1. Breuer, Bert and Bill, and H. Karlheinz, Brake Technology Handbook, SAE International, Warrendale, PA, 2008.

      2. Bureau of Indian Standards IS 11852 (Part3): 2001:- Automotive vehicles- Brakes & Braking systems

      3. Thomas D. Gillespie- Fundamentals of Vehicle Dynamics SAE Publications

      4. T.P. Newcomb & Robert Thomas Spurr- Braking of Road Vehicles,

        London: Chapman and Hall, 1969

      5. Rudolf Limpert- Brake Design & Safety- SAE international

      6. Rudy Limpert & Franco Gamero- Air brake design & safety (straight trucks, part one) – short paper PCB 2-2007

      7. Burckhardt, Manfred, Reaction Times in Emergency Braking maneuvers, Verlag, TUV Rheinland, Germany, 1985

      8. Murphy, R., Segel L, Development of Braking Requirements for Buses, Trucks, and Tractor/Trailers, SAE Paper No. 710046, SAE International, Warrendale, PA, 1971.

      9. Conventional and electronic braking system, Bosch (2003).

      10. Nakamura H. (1977). An investigation of braking force distribution, japan society of automotive engineers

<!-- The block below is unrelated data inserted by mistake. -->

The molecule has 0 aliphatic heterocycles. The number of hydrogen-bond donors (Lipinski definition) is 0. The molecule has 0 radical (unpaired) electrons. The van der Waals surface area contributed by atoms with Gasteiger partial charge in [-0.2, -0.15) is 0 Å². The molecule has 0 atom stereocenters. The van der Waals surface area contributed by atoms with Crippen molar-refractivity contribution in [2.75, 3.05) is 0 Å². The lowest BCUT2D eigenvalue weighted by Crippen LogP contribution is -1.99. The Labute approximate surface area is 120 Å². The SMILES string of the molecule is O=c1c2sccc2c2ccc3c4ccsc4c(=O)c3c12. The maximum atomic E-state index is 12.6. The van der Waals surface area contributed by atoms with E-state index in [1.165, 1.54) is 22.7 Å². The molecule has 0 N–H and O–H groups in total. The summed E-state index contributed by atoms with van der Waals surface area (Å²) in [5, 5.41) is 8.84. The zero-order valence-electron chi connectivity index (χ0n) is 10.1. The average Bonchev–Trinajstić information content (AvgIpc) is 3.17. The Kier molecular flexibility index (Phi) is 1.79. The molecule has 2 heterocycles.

11. Gatt M. E. (1977). Brake system design for mdium heat trucks meet FMVSS 105-75 stopping directional dynamics. SAE paper No. 770097

      12. Hong D. and Huh K. (2004). Estimation of tire braking force and road friction coefficient between tire and road surface for wheel slip control. Korean society of mechanical engineers.

  7. NOMENCLATURE FZF,dyn, FZR,dyn : Front, rear dynamic weight, kg W: Gross vehicle weight, kg

h: height of C. G. from ground, m L: Whel base, m

a: Deceleration ratio

FF, FR : Ideal braking force, kg

RR : Dynamic tire rolling radius. m TFi, TRi : Ideal braking torque, kg. m Fx : Actual braking force, kg

Ta : Actual braking torque, kg.m : Mechanical gain

Pl : Brake line pressure, bar Po : Push out pressure, bar

Ac : Brake chamber area, cm2

µTF, µTR : Adhesion demand for front, rear axle BF: Brake factor

: Brake force distribution

SB : Spring force of spring brake actuator, kg